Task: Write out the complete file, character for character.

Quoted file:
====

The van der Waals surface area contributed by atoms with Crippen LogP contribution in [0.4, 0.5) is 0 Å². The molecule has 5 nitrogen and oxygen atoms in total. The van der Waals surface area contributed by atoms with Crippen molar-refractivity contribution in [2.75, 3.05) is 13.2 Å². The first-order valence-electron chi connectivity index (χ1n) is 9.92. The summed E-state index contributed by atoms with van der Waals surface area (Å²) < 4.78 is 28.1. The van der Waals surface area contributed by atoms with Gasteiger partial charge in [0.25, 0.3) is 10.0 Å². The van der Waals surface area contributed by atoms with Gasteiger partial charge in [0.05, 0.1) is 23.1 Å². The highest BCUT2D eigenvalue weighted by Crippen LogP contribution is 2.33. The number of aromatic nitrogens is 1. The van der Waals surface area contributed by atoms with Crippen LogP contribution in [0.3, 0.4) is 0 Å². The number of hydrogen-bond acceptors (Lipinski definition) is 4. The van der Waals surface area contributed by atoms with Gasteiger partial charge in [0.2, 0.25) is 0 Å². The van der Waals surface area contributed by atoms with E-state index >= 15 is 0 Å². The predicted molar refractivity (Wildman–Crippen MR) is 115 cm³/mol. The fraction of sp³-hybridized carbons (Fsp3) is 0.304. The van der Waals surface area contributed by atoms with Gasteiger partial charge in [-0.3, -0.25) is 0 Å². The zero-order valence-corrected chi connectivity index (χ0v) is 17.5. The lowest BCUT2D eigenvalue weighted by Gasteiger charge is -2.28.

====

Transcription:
The van der Waals surface area contributed by atoms with Crippen LogP contribution in [0.4, 0.5) is 0 Å². The molecule has 5 nitrogen and oxygen atoms in total. The van der Waals surface area contributed by atoms with Crippen molar-refractivity contribution in [2.75, 3.05) is 13.2 Å². The first-order valence-electron chi connectivity index (χ1n) is 9.92. The summed E-state index contributed by atoms with van der Waals surface area (Å²) < 4.78 is 28.1. The van der Waals surface area contributed by atoms with Gasteiger partial charge in [0.25, 0.3) is 10.0 Å². The van der Waals surface area contributed by atoms with Gasteiger partial charge in [0.05, 0.1) is 23.1 Å². The highest BCUT2D eigenvalue weighted by Crippen LogP contribution is 2.33. The number of aromatic nitrogens is 1. The van der Waals surface area contributed by atoms with Crippen LogP contribution in [0.3, 0.4) is 0 Å². The number of hydrogen-bond acceptors (Lipinski definition) is 4. The van der Waals surface area contributed by atoms with Gasteiger partial charge in [0.2, 0.25) is 0 Å². The van der Waals surface area contributed by atoms with E-state index >= 15 is 0 Å². The predicted molar refractivity (Wildman–Crippen MR) is 115 cm³/mol. The fraction of sp³-hybridized carbons (Fsp3) is 0.304. The van der Waals surface area contributed by atoms with Gasteiger partial charge in [-0.3, -0.25) is 0 Å². The zero-order valence-corrected chi connectivity index (χ0v) is 17.5. The lowest BCUT2D eigenvalue weighted by Gasteiger charge is -2.28.